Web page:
The Mountain Behind the Name: Sauk
The North Cascades Ecosystem has many features to discover for naturalists, students and day hikers alike. Behind all the charismatic megafauna and flora including bears, wolverines, Douglas Firs and Western Hemlocks are the mountains that make it all possible. In this series, we take a look at the “charismatic mega-rocks” that make the North Cascades one of the greatest natural wonders of this nation. First up, Sauk Mountain.
Geologic Map of part of the North Cascades courtesy of USGS
The above map is as informative to local geologists as scores are to musical composers. Each color represents a different rock type. The many rock types can be grouped into three different regions. The northeast part is the Methow Domain, containing “sandstone and conglomerates deposited by streams and shallow, fresh, and saltwater” colored in reds and greens. The southern and middle parts, named Metamorphic Core Domain, contain metamorphic rock that has been pushed toward the surface (colored in earthy browns and yellows).
And to the west, in the Western Domain colored in blues, contains a mixture of volcanic and sedimentary rocks. Mt. Baker, the second most thermally active volcano in the North Cascades, contributed so much to the geology of Sauk. Located 19 miles south east of Baker, Sauk is covered in mostly sedimentary and igneous rock.
Confluence of the Sauk (Upper) and Skagit (Lower) Rivers.
The name Sauk comes from the now Sauk-Suiattle tribe which still live in the area. In their own words on their website, “we lived as hunters, gathers and fishermen in the region of the Sauk Prairie near the present-day town of Darrington, Washington. In the early days, we were known as the Sah-ku-mehu.”
For generations they canoed, hunted, and lived on the Sauk and Skagit rivers, both in the shadow of Sauk Mountain. At times they traded with tribes in the Eastern part of the state, as well as traveled to the Salish Sea.
Directions and Trails
Starting from I-5 near Burlington, travel east on Washington Route 20 for 45 miles. You will pass through Sedro-Woolley, Lyman, and Concrete. If you go past the 530 intersection, you have gone too far.
The road will be on your left, appropriately named Sauk Mountain Road. Follow the steep, narrow road for about eight miles until it ends at the trail head. There is enough room to park a dozen cars.
The trail starts with a cute little A-framed outhouse before your hike. While being just above four miles round trip, you will be going on switch back after switch back. While going up you will have plenty of time to take in all of the Skagit River watershed. You will gain 1,200 feet in elevation from the start of the trail head to summit. As John Reidel told the 15th Cohort Class at the North Cascades Institute on our first time on Sauk, the “hike is sinfully short for how amazing the views are.”
Wildflowers in the Summer at Sauk
The habitat of the whole North Cascades region is effected by two major factors: the mountains and the sea. Water is picked up in the Salish sea heading inland. The North Cascades mountain range block most of that, creating an orographic effect. The rain shadow created makes the Methow Valley on the eastern slopes very dry, while Sauk and the rest in the Western Slopes get covered in precipitation.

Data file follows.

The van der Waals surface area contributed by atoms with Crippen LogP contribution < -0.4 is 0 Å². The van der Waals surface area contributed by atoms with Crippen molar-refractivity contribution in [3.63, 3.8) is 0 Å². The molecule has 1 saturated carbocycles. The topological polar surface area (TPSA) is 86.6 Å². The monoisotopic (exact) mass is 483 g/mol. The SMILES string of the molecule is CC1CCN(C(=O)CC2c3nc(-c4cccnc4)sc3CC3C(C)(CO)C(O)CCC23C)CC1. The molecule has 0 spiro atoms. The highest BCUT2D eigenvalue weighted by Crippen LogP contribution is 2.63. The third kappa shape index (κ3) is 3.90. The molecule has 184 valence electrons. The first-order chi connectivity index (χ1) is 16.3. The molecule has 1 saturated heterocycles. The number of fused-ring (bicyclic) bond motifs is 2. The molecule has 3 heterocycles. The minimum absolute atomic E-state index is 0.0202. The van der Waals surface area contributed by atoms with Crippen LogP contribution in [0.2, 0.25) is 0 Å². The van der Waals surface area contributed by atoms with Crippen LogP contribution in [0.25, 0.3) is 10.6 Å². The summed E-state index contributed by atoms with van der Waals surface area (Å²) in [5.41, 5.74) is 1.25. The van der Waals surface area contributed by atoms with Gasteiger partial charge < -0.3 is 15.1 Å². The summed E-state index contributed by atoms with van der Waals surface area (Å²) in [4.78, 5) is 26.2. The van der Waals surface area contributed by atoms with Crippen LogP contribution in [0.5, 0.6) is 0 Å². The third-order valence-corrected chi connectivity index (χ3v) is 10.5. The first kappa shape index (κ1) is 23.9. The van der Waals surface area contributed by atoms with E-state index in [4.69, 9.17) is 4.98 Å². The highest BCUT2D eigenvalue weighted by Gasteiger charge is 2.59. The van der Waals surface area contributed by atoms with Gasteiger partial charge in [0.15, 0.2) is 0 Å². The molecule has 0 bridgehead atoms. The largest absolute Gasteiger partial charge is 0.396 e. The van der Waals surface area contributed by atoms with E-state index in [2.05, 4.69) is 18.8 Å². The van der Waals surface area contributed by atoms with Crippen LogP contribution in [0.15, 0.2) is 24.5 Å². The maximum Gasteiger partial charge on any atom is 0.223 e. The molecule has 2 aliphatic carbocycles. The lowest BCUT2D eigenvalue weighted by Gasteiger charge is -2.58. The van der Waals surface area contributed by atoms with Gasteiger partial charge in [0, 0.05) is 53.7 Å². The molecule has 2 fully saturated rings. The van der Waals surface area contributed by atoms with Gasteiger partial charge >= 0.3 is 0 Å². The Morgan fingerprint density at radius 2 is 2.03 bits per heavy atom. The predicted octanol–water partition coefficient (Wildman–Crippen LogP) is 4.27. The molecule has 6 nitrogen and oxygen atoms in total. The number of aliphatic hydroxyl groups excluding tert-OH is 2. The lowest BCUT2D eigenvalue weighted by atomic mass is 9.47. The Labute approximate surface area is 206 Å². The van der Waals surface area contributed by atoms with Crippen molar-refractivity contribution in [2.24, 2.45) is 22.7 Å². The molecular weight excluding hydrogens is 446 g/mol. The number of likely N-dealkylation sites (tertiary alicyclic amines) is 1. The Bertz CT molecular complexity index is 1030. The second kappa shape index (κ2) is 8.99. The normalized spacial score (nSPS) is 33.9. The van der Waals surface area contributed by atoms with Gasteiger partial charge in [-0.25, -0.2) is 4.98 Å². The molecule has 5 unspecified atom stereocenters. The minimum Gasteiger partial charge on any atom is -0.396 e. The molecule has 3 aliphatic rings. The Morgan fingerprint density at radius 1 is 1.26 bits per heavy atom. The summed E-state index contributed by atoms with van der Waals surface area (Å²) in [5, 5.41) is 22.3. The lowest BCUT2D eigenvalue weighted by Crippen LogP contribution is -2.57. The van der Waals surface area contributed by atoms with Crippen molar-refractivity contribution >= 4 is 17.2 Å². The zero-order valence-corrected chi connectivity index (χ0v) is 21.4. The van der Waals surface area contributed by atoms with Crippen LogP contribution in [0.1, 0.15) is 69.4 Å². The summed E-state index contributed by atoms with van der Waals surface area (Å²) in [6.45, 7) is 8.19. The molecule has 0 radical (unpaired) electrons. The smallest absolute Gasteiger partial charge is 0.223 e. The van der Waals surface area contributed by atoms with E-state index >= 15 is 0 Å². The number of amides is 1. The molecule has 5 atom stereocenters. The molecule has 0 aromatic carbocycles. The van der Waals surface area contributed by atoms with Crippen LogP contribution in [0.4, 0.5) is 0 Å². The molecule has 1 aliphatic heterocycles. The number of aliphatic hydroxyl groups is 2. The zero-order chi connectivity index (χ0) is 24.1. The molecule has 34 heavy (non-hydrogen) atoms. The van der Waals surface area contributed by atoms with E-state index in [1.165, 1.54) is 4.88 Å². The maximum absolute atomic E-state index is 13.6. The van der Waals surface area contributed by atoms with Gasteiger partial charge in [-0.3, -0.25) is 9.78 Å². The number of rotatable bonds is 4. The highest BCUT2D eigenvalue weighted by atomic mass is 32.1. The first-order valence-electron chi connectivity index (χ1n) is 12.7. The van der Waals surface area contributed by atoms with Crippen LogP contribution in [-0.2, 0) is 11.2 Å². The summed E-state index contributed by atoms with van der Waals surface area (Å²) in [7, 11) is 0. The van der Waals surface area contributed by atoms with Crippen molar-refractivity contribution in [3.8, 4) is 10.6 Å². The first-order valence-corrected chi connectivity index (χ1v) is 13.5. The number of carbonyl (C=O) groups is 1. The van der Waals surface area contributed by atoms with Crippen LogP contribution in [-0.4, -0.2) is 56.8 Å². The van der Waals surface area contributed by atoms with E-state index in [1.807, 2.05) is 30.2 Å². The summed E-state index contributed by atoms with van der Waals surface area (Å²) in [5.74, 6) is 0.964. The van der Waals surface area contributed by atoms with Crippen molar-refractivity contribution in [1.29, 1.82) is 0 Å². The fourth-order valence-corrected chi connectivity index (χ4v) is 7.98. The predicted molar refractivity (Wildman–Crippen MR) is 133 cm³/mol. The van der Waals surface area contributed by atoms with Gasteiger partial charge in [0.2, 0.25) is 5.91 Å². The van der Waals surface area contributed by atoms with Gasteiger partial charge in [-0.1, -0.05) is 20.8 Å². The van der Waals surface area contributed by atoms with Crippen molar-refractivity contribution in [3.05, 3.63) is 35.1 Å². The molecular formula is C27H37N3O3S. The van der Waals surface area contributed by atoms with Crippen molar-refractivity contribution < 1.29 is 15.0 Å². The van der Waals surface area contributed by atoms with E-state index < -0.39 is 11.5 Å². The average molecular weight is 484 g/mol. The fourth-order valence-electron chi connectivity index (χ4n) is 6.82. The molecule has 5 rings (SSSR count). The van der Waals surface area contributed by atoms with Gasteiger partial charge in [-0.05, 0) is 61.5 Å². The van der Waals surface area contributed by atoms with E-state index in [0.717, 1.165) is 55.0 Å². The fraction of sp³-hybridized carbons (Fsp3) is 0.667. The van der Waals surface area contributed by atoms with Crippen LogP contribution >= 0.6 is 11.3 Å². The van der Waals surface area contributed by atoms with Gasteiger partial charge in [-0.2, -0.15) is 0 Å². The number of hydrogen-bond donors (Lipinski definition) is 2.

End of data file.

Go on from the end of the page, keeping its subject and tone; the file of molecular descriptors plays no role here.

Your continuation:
The mountain goes through three ecoregions, or distinct types of habitats, all based around elevation. Even though some of the mountain is covered in open fields with wildflowers, the regions are labeled by the dominant tree.
At the base to 2,500 ft is the Western Hemlock ecoregion. Containing western hemlocks, Douglas firs, salal, and Oregon grape, the forests feel much like those along WA State Route 20.
As you travel up Sauk Mountain Road, it transitions to a Silver Fir ecoregion from 2,500 ft to 4,300 ft. Hardier silver fir trees are needed to withstand the colder temperatures, although you will also find plenty of Douglas firs there as well.
When you reach the parking lot to start on the trail, you will officially be in third and final region: Subalpine Mountain Hemlock. On Sauk the dense forests open up to open meadows with scattered forests. Plenty of wildflowers dot the land in the spring and summer. This region continues all the way to the summit at 5,544 ft. You will see plenty of wildflowers, so make sure to schedule enough time to stop and identify them! This is also the habitat that pikas and hoary marmots may be seen.
Mt. Shuckson, 21 miles North of Sauk
At 5541 feet the views are breathtaking. Shuckson and Baker to the north and White Horse to the south are always eye-catchers. But on a clear, sunny day you can see all the way out to the Salish Sea!
Some of the mountains that can be seen from the summit. Photo courtesy of USGS.
Pictures are wonderful but pale in comparison to seeing it yourself. After the snow has started to melt and the wildflowers started to bloom, go see just how wonderful this charismatic mega rock is for your own eyes.
Great information here. I will pass it along to someone new in the area who would like to visit Sauk in the spring. Keep up the good writing.